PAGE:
Many new investors have begun investing either through a traditional securities broker or through one of the new app-based brokerage firms. No matter how long you've been an investor or which company you buy your investment from, investor errors will occur.
Errors generally fall into six categories. We'll break down what these categories are and how to avoid these mistakes.
Don't just look for the short term
The short term performance is speculative. It is long-term performance that tells the whole story of an investment. While we may be tempted to invest in something that is performing well in the short term, longer term performance metrics like total return (capital gains plus dividends) are better indicators of an investment. Past performance, while not a guarantee of success, is often all we have to do.
Review the financials of the company you want to invest in and ask yourself the following questions:
Is there too much debt on the balance sheet?
How does this company that you invest in make its money?
Is this a company that makes a product that is out of date (think the CD, the DVD, and before that VHS videotapes, vinyl records, and 8-track cassette recorders!)
Look at the risks
If you focus your investment capital in too few areas, you can be at high risk. The opposite problem is that your investment capital is spread out across too many areas of the economy, which can lead to underperformance or give you greater risk than if you had invested your money in just one index, say the S&P 500 If you are unfamiliar with using derivatives like stock options is a place you might want to get training to help reduce the risk of doing something wrong. If you've only invested for a short period of time (less than five years) you may have just had good stock market performance, which can make you cocky in your abilities. It is important that you evaluate your experience and the risk of your investments.
Diversify your investments
Have you heard the phrase "don't put all your eggs in one basket"? Well, this rule definitely applies to investing. The only way to reduce the risk of any particular investment is to have your "eggs" in different baskets. Similar to our discussion of risk, be careful not to over-diversify as you risk underperforming or taking greater risks than an index used to measure the stock market. Diversify across asset classes: domestic stocks, both growth and value, international stocks, real estate investment trusts (REITs), precious metals mining stocks, high-dividend stocks, and stocks that don't pay dividends. Don't forget to set up bonds for stable returns and income, as well as a cash account like a money market fund. Currencies and virtual currencies are very speculative and require more study and monitoring.
Avoid paying commissions and fees
In this modern age, there is almost no reason to ever pay a commission on the purchase of a stock, mutual fund, or anything out of these two investments. Even with mutual funds, the annual costs of running the fund will affect your returns. So look for lower cost funds (less than 1%) and definitely no front-end or back-end sales commissions or 12 (b) 1 fees.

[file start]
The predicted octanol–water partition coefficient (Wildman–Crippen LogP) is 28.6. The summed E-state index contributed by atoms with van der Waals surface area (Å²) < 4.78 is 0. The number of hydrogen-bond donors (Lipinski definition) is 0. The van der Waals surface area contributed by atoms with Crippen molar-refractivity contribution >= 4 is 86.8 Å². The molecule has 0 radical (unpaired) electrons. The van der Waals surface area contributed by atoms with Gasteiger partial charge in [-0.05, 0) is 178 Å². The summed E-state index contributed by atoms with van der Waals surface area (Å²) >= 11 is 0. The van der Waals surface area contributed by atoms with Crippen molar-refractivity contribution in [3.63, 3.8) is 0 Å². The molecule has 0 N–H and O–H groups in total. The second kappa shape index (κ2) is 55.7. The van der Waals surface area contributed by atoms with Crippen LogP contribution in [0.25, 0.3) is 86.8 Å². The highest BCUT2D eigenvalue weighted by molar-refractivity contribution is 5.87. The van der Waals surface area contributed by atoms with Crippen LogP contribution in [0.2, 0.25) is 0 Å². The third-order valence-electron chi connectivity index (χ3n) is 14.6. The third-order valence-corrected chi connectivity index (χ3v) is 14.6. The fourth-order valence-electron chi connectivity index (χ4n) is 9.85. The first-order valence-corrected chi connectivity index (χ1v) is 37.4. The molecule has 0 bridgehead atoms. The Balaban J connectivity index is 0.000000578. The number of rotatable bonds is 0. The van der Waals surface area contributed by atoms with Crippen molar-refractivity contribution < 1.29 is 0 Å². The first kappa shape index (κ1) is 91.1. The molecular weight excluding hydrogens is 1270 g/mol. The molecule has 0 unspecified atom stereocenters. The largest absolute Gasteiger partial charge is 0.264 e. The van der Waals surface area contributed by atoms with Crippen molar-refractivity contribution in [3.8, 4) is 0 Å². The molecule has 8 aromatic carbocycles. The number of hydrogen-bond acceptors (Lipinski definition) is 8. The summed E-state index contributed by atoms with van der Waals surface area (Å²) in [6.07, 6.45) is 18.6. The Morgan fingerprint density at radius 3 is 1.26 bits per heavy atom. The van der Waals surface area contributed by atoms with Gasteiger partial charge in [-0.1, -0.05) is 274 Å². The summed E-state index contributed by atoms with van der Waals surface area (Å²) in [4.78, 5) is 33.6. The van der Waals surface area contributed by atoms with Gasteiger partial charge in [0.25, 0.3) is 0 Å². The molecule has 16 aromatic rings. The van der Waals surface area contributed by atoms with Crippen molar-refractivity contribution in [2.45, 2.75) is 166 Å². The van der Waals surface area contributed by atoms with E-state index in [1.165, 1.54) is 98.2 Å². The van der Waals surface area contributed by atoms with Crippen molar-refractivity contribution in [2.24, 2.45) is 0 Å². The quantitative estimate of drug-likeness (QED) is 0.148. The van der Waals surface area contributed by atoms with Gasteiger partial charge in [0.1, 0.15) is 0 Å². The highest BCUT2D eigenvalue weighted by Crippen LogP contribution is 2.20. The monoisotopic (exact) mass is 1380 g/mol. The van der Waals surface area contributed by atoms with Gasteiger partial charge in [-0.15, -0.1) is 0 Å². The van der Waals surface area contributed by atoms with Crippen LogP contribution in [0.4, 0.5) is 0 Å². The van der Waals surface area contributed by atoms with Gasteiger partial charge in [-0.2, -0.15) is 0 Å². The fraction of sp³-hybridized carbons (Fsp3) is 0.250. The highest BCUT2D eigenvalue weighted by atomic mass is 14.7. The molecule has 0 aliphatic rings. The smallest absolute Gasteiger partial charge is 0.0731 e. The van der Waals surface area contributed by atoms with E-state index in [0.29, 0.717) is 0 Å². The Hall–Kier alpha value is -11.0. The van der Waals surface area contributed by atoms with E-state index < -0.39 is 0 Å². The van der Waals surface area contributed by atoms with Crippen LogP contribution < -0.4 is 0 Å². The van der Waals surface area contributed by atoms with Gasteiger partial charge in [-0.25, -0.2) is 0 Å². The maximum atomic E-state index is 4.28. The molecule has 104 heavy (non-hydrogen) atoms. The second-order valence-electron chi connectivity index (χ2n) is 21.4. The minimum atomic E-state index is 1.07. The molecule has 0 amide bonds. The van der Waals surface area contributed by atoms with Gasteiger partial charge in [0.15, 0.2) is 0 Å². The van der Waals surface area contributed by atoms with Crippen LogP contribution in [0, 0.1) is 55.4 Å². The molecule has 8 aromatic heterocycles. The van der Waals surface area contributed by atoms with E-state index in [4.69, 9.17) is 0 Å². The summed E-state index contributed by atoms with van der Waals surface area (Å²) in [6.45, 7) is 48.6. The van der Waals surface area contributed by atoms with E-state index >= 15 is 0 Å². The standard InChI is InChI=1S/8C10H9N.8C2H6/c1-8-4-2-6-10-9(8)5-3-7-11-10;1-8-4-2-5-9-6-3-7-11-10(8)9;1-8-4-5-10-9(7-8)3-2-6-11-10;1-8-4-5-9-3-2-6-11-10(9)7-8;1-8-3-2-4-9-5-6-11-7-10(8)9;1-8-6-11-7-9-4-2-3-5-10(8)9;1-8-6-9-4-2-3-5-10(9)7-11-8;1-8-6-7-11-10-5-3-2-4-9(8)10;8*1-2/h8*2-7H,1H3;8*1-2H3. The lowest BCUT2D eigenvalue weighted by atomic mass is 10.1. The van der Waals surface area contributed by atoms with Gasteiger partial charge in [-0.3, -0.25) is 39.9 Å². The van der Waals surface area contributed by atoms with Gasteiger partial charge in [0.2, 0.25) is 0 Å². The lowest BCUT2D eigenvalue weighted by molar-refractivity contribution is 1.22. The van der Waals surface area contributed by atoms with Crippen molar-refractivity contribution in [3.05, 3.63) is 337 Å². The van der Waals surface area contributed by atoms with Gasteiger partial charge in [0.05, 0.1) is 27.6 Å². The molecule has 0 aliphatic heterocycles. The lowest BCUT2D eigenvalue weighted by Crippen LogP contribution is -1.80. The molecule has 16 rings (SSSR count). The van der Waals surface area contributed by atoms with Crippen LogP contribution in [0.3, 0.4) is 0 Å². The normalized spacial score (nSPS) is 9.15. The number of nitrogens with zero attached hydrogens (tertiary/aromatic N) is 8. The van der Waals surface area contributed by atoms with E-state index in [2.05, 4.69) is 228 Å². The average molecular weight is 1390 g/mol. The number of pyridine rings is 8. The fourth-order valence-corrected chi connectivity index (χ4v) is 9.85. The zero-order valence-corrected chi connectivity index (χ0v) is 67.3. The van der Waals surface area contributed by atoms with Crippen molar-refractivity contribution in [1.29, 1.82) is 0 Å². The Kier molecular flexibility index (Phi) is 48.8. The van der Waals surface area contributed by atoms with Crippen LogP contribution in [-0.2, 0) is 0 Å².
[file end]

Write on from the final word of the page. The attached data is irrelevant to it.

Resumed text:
Timing isn't everything
This is a two part discussion:
Does the timing of this investment coincide with an event in our economy or our world, like the pandemic or a change in tax laws or even a change in the person who occupies the White House?
Are you just using the price of an investment to quickly swap in and out to catch the uptrend, and then buy it again when it falls?
The company you invest in or trade with is not important, only the stock price. Nobody can actually time the markets or the price of a stock, but charts can be used to get an idea of when an investment should come in or out. Few professional investors can actually time the markets, and most don't try. They only set limits for the purchase price and the selling price. Greed kicks in, and if you don't set price limits in a disciplined way, you can sell too late or buy too high.
Be aware of your feelings that influence your decisions
When you're struggling to go up and down the price of your investments and your timing decisions are not as good as you'd like, your emotions get in the way. You may want to have a professional manage your investments if you are getting in and out of investing and aren't getting good returns. This is especially true if you are trading one of the new "apps" for investments at short notice. Buying and holding has a reason to still exist in this fast-paced trading world we now live in, and it takes the emotion out so you can focus on owning high quality investments for a long time to come.
Chris Cooper (1 posts)
Chris Cooper, CFP®, EA is a financial expert at Mint. Chris holds a Masters of Science in Financial Services specializing in Financial Planning and a Diploma in Gerontology. He is a CERTIFIED FINANCIAL PLANNER ™ certificate and is approved to practice auditing and administrative procedures before the Internal Revenue Service and state and local tax authorities.
Chris is a member of the National Association of Personal Financial Advisors and an associate member of the California Society of CPA, the Los Angeles County Bar Association, and the San Diego County Bar Association.
Chris was a regular on CNBC and is regularly quoted in newspapers and magazines around the country. He is the author of Eldercare Confidential: Warning Messages for Adult Carers and Parents and Spouses.